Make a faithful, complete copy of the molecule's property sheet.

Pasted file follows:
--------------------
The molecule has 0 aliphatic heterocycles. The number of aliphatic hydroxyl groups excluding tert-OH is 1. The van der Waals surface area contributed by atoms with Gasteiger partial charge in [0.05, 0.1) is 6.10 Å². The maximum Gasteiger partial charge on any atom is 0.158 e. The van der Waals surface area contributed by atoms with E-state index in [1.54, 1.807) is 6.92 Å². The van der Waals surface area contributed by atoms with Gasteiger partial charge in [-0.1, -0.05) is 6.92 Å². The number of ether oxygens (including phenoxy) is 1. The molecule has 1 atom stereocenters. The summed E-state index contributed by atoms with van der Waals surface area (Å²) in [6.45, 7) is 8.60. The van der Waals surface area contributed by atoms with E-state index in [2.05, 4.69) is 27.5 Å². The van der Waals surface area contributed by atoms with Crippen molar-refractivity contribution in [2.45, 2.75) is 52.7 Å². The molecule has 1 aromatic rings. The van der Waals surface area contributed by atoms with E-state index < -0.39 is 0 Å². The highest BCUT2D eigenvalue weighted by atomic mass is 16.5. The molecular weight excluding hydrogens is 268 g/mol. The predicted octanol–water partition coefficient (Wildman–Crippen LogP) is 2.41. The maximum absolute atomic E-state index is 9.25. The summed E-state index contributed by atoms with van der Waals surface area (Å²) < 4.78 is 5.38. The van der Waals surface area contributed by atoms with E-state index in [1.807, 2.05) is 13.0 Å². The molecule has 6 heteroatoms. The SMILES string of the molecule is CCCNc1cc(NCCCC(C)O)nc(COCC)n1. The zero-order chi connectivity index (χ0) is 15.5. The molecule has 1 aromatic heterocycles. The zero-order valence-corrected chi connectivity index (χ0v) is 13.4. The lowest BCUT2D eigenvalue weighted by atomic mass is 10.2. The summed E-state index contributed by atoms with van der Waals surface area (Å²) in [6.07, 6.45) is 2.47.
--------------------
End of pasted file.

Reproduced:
The molecule has 0 aliphatic heterocycles. The number of aliphatic hydroxyl groups excluding tert-OH is 1. The van der Waals surface area contributed by atoms with Gasteiger partial charge in [0.05, 0.1) is 6.10 Å². The maximum Gasteiger partial charge on any atom is 0.158 e. The van der Waals surface area contributed by atoms with E-state index in [1.54, 1.807) is 6.92 Å². The van der Waals surface area contributed by atoms with Gasteiger partial charge in [-0.1, -0.05) is 6.92 Å². The number of ether oxygens (including phenoxy) is 1. The molecule has 1 atom stereocenters. The summed E-state index contributed by atoms with van der Waals surface area (Å²) in [6.45, 7) is 8.60. The van der Waals surface area contributed by atoms with E-state index in [2.05, 4.69) is 27.5 Å². The van der Waals surface area contributed by atoms with Crippen molar-refractivity contribution in [2.45, 2.75) is 52.7 Å². The molecule has 1 aromatic rings. The van der Waals surface area contributed by atoms with E-state index < -0.39 is 0 Å². The highest BCUT2D eigenvalue weighted by atomic mass is 16.5. The molecular weight excluding hydrogens is 268 g/mol. The predicted octanol–water partition coefficient (Wildman–Crippen LogP) is 2.41. The maximum absolute atomic E-state index is 9.25. The summed E-state index contributed by atoms with van der Waals surface area (Å²) < 4.78 is 5.38. The van der Waals surface area contributed by atoms with E-state index in [1.807, 2.05) is 13.0 Å². The molecule has 6 heteroatoms. The SMILES string of the molecule is CCCNc1cc(NCCCC(C)O)nc(COCC)n1. The zero-order chi connectivity index (χ0) is 15.5. The molecule has 1 aromatic heterocycles. The zero-order valence-corrected chi connectivity index (χ0v) is 13.4. The lowest BCUT2D eigenvalue weighted by atomic mass is 10.2. The summed E-state index contributed by atoms with van der Waals surface area (Å²) in [6.07, 6.45) is 2.47.